Bulova’s Latest Lunar Pilot Has a Dial Made of the Oldest Meteorite Ever Found

Bulova’s Latest Lunar Pilot Has a Dial Made of the Oldest Meteorite Ever Found

The latest model of the “other Moonwatch” doubles down on its connections with the space program by adding a meteorite dial that makes each watch in this 5,000-piece limited edition run entirely unique.

By Cait Bazemore
Contributor

Omega may be the maker of the official Moonwatch thanks to NASA’s stamp of approval, but did you know it was a Bulova prototype that saved the Apollo 15 mission when the commander’s Omega failed?

The “Other Moonwatch”

On August 2, 1971, astronauts David Scott, Alfred Worden, and James Irwin embarked on the fourth crewed mission to the moon, marking the first use of the Lunar Roving Vehicle. As one of his personal items, Commander Scott brought his Bulova Chronograph Model #88510/01, and when the crystal popped off his NASA-issued Omega, the Bulova came to the rescue.

For the remainder of the mission, the crew used the model to track time, ensuring no one ran out of oxygen, water, or battery power in their portable life support system backpacks. It was also used as the backup for the onboard timers for the critical reentry into the Earth’s atmosphere. The timepiece performed flawlessly, withstanding pressures of changing atmospheric conditions, fluctuating temperatures, and gravitational shifts.
 

This watch became the inspiration for the recent Lunar Pilot Chronograph models, a collection Bulova re-introduced after Commander Scott’s original prototype surfaced at auction in 2015 and fetched $1.6 million. The impressive sale brought attention not only to this historic model but also to Bulova’s crucial yet often overlooked role in nearly 50(!) NASA missions.

“At Bulova, we always look back in our archive to inspire new products,” Carl Rosen, former COO and now Bulova Historian, told Watchonista. “This historic moment presented the perfect opportunity to recreate this iconic model. From a design perspective, it’s still a great watch for consumers today, and it has such a rich story behind it.”
 

Since the initial reissue, we’ve seen the brand release the model in a number of different variations, including a particularly special edition for the 50th anniversary of the Apollo 15 mission back in 2021. Now, we get the latest incarnation of the Lunar Pilot Chronograph, complete with an eye-catching meteorite dial.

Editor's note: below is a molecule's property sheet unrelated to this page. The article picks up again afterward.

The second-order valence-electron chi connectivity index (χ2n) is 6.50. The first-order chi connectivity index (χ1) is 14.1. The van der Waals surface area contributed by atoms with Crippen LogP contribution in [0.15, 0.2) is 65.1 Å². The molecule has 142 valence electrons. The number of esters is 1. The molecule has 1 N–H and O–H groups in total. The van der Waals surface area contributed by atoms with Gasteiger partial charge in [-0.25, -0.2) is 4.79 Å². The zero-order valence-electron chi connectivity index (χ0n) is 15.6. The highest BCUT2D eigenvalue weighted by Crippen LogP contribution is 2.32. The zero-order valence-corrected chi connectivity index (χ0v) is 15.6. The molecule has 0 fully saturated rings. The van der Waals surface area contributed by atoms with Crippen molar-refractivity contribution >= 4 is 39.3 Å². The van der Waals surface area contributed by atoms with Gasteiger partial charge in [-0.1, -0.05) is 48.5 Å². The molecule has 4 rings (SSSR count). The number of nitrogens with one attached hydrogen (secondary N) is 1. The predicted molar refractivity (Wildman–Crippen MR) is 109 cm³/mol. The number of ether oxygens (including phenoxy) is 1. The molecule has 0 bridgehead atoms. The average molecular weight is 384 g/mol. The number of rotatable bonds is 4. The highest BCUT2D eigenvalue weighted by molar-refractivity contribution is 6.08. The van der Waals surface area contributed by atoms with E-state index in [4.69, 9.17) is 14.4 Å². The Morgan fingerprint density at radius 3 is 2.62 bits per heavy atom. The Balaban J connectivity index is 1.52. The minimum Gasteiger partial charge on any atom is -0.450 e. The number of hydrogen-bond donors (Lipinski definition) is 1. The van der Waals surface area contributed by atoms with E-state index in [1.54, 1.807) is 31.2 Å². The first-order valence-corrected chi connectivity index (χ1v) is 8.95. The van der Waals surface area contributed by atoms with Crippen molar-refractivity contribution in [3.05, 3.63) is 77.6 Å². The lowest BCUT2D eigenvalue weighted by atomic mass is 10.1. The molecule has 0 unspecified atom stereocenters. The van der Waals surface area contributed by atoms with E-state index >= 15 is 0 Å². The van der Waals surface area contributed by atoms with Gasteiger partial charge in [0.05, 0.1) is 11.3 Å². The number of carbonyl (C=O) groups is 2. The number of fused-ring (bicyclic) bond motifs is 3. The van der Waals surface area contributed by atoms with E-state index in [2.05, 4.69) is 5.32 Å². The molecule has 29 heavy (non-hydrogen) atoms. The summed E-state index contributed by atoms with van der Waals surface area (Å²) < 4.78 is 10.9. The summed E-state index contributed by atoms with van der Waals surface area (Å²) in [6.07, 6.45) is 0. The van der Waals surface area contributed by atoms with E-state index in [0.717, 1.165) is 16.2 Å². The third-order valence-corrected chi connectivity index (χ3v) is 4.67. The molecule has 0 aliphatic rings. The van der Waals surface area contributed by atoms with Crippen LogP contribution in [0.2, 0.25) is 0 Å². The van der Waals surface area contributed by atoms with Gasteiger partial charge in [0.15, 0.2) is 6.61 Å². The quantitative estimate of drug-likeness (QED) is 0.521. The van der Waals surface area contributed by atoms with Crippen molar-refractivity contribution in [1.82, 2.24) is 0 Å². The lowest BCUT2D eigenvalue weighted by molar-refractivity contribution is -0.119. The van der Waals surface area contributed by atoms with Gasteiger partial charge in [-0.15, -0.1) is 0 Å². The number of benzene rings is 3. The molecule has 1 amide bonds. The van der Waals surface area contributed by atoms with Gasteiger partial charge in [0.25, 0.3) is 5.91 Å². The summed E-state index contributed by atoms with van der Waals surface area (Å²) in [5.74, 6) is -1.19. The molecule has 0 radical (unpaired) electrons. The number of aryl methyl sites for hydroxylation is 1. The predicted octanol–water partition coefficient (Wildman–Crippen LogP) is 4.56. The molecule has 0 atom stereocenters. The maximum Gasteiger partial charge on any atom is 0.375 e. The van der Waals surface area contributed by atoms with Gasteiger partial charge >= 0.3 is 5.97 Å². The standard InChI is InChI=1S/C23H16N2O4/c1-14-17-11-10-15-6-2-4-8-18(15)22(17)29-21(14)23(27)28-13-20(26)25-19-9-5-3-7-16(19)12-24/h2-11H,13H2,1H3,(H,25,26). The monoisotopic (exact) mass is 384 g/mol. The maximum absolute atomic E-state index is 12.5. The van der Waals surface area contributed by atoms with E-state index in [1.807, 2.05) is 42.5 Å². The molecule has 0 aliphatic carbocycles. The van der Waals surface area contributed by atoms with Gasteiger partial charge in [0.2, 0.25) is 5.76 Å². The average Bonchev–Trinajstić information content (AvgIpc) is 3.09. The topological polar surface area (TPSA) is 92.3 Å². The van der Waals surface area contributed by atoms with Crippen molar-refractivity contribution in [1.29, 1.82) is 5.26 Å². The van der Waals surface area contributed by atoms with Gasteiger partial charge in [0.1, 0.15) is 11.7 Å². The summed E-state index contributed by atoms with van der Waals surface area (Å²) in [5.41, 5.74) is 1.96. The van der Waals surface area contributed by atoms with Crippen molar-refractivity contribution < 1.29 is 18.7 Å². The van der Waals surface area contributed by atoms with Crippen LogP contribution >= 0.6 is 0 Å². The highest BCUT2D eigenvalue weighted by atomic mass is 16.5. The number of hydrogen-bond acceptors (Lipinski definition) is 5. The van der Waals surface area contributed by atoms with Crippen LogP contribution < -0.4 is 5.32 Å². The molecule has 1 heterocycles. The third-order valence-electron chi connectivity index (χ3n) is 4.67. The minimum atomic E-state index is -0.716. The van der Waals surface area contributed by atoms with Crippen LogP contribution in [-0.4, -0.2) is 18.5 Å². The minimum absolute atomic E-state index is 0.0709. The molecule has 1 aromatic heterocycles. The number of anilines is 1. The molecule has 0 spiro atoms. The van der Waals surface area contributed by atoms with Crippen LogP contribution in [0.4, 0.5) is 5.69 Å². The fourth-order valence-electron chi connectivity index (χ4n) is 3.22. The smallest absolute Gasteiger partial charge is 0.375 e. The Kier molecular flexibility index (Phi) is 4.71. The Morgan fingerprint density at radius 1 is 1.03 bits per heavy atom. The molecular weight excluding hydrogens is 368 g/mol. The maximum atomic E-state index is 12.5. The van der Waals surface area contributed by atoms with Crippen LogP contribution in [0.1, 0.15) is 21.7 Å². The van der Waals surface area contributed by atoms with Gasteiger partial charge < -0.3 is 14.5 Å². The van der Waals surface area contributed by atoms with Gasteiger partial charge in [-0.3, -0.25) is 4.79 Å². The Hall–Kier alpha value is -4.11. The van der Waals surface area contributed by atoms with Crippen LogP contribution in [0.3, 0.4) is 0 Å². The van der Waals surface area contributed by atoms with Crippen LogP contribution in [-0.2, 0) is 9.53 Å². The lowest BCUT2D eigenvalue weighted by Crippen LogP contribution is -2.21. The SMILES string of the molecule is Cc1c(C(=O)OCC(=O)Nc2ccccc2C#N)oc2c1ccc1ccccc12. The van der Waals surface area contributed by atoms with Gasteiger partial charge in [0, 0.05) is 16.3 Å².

The Modern Lunar Pilot Models

Over the years, Bulova has played with variations on proportions and materials with its Lunar Pilot Chronographs. With the Limited Edition Lunar Pilot Meteorite Chronograph, we get a perfect mix of heritage and contemporary elements.

When Bulova initially reissued the Lunar Pilot in 2015, the brand made it slightly larger than the original #88510/01 prototype by giving it a case with a 45mm diameter. However, by popular demand, the watchmaker brought back the more modest sizing when the brand launched the panda edition of the model in 2023, and we see it continued here with the brand-new Lunar Pilot Meteorite Chronograph.
 

In addition to retaining the 43.5mm of last year’s models, we get several modern touches, including a seamlessly designed two-tone case that combine sandblasted grade-5 titanium and polished stainless steel.

“One of my favorite aspects of the design of the case is the pushers,” explained Rosen. “To me, the style almost looks like the Cadillac tail fins from the 1950s and 60s, but besides being aesthetically pleasing with the case architecture, they serve a purpose. Imagine if you had gloves on; it would be very easy to engage the pushers while wearing the watch over your space suit.”

The Meteorite Dial

Of course, the real showpiece of the latest limited edition Lunar Pilot watch is its dial. Truly solidifying its place as the “other Moonwatch,” this new model features an actual piece of space rock from the oldest meteorite known to man, the Muonionalusta meteorite, which scientists believe is 4.5653 billion years old.
 

Why make a dial from meteorites? Well, as large meteoroids (which strike the Earth as meteorites during meteor showers) travel through space over the course of millions of years, they develop unique crystalline patterns called “Widmanstätten” that are created as structures get formed by chemical interactions within the parent asteroid.

These Widmanstätten patterns (also called Thomson structures) are what give rocks from meteorites their distinctive appearance and make them such a beautiful choice for a watch dial – ensuring no two dials are the same.
 

Powering this exciting model is Bulova’s proprietary NP20 High Precision Quartz (HPQ) chronograph movement, boasting an accuracy of 1/20th second. Flip the watch over, and you’ll find a screw-down caseback featuring a lunar relief design and an individualized limited edition number.
 

The Limited Edition Lunar Pilot Meteorite Chronograph is complete with a black leather NATO strap equipped with latched spring bars for quick and easy changing of the strap.
 

Pricing & Availability

Limited to 5,000 pieces worldwide but priced at just $1,495, the new Limited Edition Lunar Pilot Meteorite Chronograph offers the chance to own a piece of history that’s truly a wearable work of art. For more information, visit Bulova’s website.
 

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Bulova Limited Edition Lunar Pilot Meteorite | Archive Series | 96A312